WASHINGTON INC. — “Secrecy and Suspicion Surround Trump’s Deregulation Teams,” by NYT’s Danielle Ivory and ProPublica’s Robert Faturechi: “When President Trump ordered federal agencies to form teams to dismantle government regulations, the Transportation Department turned to people with deep industry ties. One appointee had previously lobbied the department on behalf of American Airlines. Another held executive roles for several electric and hybrid car companies regulated by the department. A third was a lawyer who represented United Airlines in regulatory matters.

“The three appointees have been identified by The New York Times and ProPublica in a continuing effort to track members of the deregulation teams. The appointments, previously unreported, follow a pattern identified by the two news organizations: By and large, the Trump administration has stacked the teams with political appointees, some of whom may be reviewing rules their former employers sought to weaken or kill. A full vetting of industry connections has been difficult because some agencies have declined to provide information about the appointees — not even their names.”

–“Trump’s Stalled Trade Agenda Leaves Industries in the Lurch,” by NYT’s Alan Rappeport: “Donald J. Trump promised Americans that they would be exhausted from ‘winning’ on trade under his presidency. But nearly seven months after Mr. Trump took office, the industries he vowed to protect have become tired of something else: waiting. After beginning his presidency with a bang by withdrawing from the Trans-Pacific Partnership pact in January, Mr. Trump has accomplished little else of significance when it comes to reorienting deals with other countries. Instead, his administration has been struggling to work through the complicated rules that dictate international commerce.

“All the while, they are learning that bold campaign promises are hard to keep when many voices advocate different plans. For many businesses that had raised their hopes, frustration is mounting by the day. America’s steelworkers are on edge as they wait for Mr. Trump to fulfill his promise to place tariffs on steel imports. Home builders are desperate for the president to cut a deal with Canada to end a dispute over its softwood lumber exports. And cattle ranchers are longing for a bilateral pact with Japan to ease the flow of beef exports.”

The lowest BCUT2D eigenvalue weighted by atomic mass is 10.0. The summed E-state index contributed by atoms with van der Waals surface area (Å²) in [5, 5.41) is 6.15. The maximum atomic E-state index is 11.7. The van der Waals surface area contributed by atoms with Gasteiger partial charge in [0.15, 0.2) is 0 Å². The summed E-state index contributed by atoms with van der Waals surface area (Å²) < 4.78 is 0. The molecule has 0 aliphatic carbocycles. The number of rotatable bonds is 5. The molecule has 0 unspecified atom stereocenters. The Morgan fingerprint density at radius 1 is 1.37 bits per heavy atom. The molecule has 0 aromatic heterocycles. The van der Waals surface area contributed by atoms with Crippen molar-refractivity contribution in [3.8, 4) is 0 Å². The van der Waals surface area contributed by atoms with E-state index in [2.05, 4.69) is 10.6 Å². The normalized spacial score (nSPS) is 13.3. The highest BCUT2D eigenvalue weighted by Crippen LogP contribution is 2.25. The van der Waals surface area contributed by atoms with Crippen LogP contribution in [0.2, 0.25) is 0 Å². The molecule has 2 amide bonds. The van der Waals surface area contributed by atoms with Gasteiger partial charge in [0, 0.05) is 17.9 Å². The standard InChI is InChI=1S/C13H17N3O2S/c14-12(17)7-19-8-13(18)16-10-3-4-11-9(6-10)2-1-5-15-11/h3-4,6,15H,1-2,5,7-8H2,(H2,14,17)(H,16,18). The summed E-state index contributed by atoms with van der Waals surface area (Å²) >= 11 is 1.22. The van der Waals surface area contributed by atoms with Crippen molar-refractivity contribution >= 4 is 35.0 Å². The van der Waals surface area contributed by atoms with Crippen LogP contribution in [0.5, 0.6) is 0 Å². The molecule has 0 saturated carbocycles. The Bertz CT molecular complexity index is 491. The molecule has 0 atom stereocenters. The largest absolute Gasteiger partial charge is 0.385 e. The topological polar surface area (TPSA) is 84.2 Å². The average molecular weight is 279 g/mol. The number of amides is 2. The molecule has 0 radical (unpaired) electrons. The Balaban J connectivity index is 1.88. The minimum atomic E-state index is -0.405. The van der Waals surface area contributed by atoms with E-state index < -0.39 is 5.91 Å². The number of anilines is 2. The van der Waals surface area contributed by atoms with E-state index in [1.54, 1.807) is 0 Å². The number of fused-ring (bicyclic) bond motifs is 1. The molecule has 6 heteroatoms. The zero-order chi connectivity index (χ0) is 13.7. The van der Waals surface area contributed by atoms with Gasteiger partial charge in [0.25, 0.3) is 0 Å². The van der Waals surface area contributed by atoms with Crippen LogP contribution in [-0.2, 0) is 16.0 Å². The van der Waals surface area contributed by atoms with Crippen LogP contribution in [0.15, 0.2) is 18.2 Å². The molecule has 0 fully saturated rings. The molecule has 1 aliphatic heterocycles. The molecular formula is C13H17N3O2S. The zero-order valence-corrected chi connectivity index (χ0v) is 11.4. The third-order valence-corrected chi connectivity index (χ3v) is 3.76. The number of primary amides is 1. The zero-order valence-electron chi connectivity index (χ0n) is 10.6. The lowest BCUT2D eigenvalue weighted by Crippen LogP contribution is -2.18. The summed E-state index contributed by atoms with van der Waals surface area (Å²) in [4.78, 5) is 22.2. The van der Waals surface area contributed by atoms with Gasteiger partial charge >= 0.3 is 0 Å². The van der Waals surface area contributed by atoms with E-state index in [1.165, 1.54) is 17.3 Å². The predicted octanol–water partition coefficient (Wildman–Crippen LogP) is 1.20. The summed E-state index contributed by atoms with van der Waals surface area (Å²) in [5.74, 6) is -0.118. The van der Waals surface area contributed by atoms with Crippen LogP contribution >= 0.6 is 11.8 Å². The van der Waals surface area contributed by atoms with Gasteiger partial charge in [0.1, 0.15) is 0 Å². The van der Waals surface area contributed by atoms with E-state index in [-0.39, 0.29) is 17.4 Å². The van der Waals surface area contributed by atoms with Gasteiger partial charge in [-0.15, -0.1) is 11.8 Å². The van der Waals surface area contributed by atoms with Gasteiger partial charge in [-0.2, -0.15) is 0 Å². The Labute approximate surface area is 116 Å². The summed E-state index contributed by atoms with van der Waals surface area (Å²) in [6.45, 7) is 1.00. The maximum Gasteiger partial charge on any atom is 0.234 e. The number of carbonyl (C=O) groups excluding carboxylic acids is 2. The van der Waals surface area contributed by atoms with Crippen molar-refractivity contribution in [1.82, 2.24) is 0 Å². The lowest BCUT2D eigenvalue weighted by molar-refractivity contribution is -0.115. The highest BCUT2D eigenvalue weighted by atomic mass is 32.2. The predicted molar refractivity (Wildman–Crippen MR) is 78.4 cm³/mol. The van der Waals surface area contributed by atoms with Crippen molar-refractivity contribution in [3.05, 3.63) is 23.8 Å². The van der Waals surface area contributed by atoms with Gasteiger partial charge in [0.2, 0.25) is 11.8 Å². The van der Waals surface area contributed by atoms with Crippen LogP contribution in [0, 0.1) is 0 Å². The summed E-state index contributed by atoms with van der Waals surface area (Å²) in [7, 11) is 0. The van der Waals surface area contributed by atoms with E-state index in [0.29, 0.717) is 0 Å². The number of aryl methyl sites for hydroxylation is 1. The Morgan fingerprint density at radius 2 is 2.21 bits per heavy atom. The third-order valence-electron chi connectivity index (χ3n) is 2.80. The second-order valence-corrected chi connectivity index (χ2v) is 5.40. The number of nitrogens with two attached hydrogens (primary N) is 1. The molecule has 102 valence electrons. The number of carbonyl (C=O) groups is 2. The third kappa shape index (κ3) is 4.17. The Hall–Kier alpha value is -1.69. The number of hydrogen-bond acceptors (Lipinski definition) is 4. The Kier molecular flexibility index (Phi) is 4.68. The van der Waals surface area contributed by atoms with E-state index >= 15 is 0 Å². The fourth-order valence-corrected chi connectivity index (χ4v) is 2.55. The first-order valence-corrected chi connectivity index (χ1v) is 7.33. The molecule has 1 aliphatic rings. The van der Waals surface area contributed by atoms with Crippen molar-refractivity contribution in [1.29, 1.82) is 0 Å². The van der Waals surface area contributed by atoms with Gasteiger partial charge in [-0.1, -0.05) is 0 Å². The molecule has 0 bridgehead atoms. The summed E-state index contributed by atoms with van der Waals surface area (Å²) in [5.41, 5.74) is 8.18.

FOR YOUR RADAR — “U.S. May Begin Airstrikes Against ISIS in Philippines,” by NBC News’ Courtney Kube: “The Pentagon is considering a plan that allows the U.S. military to conduct airstrikes on ISIS in the Philippines, two defense officials told NBC News. The authority to strike ISIS targets as part of collective self-defense could be granted as part of an official military operation that may be named as early as Tuesday, said the officials. The strikes would likely be conducted by armed drones. If approved, the U.S. military would be able to conduct strikes against ISIS targets in the Philippines that could be a threat to allies in the region, which would include the Philippine forces battling ISIS on the ground in the country’s southern islands.”

ISAAC DOVERE in the latest “OFF MESSAGE” podcast: “Thirteen independent candidates who feel they don’t fit in the Republican Party in the age of Donald Trump are joining forces with a few Democrats eyeing runs for governor and Senate in 2018. The plan, this weekend at the Union League in downtown Philadelphia, is to create shared infrastructure and funding for a slate of campaigns around the country, in the hopes of making this more than the latest go-nowhere whining about how awful the two-party system is. ‘If a candidate comes up and says, ‘I’m a Republican, or ‘I’m a Democrat,’ people know within probably 70 percent of where they stand. With an independent, it’s like, ‘OK, tell me about yourself,’’ Alaska Gov. Bill Walker, the only independent governor in the country, told Isaac Dovere for the latest Off Message podcast.

“Expected in Philly: Terry Hayes, running for governor in Maine; Greg Orman, expected to run for governor in Kansas; and Evan McMullin, looking at a Senate run in Utah against Orrin Hatch. Walker on climate change: ‘it’s real because we’re seeing it.’ On being concerned about Alaska being hit by North Korea: ‘No one’s hiding under the desk that I know of at this point, but we do have to make sure we have the technology and awareness of what could happen.’ On Sarah Palin: ‘I was looking for results and not just attention.’ On inspiring more young independents: ‘I think they may have seen the path, perhaps that they don’t have to necessarily fit into a particular box.’” to the full podcast